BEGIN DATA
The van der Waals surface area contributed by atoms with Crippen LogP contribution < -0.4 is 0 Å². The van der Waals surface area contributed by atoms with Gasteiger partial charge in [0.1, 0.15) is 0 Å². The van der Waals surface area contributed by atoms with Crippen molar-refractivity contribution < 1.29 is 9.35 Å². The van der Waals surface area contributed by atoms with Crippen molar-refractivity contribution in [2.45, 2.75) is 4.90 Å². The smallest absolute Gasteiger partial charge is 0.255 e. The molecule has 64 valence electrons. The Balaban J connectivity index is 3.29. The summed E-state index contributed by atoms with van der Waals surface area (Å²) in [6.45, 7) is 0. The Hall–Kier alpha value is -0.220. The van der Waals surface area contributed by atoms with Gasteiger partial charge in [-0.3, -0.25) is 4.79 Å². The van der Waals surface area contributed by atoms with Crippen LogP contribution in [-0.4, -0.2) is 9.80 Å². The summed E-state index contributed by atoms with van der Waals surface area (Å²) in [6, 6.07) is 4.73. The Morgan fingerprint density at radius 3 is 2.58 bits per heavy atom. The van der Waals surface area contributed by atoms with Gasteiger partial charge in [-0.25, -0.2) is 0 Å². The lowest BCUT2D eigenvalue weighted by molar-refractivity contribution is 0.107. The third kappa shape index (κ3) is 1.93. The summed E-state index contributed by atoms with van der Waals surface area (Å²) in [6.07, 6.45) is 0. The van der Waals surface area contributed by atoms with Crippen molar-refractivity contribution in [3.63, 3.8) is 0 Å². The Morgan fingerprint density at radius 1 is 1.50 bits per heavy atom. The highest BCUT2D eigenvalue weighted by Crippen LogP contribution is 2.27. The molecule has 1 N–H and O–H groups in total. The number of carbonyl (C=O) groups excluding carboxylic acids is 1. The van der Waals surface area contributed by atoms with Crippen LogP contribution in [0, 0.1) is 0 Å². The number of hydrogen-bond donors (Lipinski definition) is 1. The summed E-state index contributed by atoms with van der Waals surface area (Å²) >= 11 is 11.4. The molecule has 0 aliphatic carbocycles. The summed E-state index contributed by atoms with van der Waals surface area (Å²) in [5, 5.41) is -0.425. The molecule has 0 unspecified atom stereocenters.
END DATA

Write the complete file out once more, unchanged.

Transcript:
The van der Waals surface area contributed by atoms with Crippen LogP contribution < -0.4 is 0 Å². The van der Waals surface area contributed by atoms with Gasteiger partial charge in [0.1, 0.15) is 0 Å². The van der Waals surface area contributed by atoms with Crippen molar-refractivity contribution < 1.29 is 9.35 Å². The van der Waals surface area contributed by atoms with Crippen molar-refractivity contribution in [2.45, 2.75) is 4.90 Å². The smallest absolute Gasteiger partial charge is 0.255 e. The molecule has 64 valence electrons. The Balaban J connectivity index is 3.29. The summed E-state index contributed by atoms with van der Waals surface area (Å²) in [6.45, 7) is 0. The Hall–Kier alpha value is -0.220. The van der Waals surface area contributed by atoms with Gasteiger partial charge in [-0.3, -0.25) is 4.79 Å². The van der Waals surface area contributed by atoms with Crippen LogP contribution in [-0.4, -0.2) is 9.80 Å². The summed E-state index contributed by atoms with van der Waals surface area (Å²) in [6, 6.07) is 4.73. The Morgan fingerprint density at radius 3 is 2.58 bits per heavy atom. The van der Waals surface area contributed by atoms with Gasteiger partial charge in [-0.25, -0.2) is 0 Å². The lowest BCUT2D eigenvalue weighted by molar-refractivity contribution is 0.107. The third kappa shape index (κ3) is 1.93. The summed E-state index contributed by atoms with van der Waals surface area (Å²) in [6.07, 6.45) is 0. The van der Waals surface area contributed by atoms with Crippen molar-refractivity contribution in [3.63, 3.8) is 0 Å². The Morgan fingerprint density at radius 1 is 1.50 bits per heavy atom. The highest BCUT2D eigenvalue weighted by Crippen LogP contribution is 2.27. The molecule has 1 N–H and O–H groups in total. The number of carbonyl (C=O) groups excluding carboxylic acids is 1. The van der Waals surface area contributed by atoms with Crippen LogP contribution in [0, 0.1) is 0 Å². The number of hydrogen-bond donors (Lipinski definition) is 1. The summed E-state index contributed by atoms with van der Waals surface area (Å²) >= 11 is 11.4. The molecule has 0 aliphatic carbocycles. The summed E-state index contributed by atoms with van der Waals surface area (Å²) in [5, 5.41) is -0.425. The molecule has 0 unspecified atom stereocenters.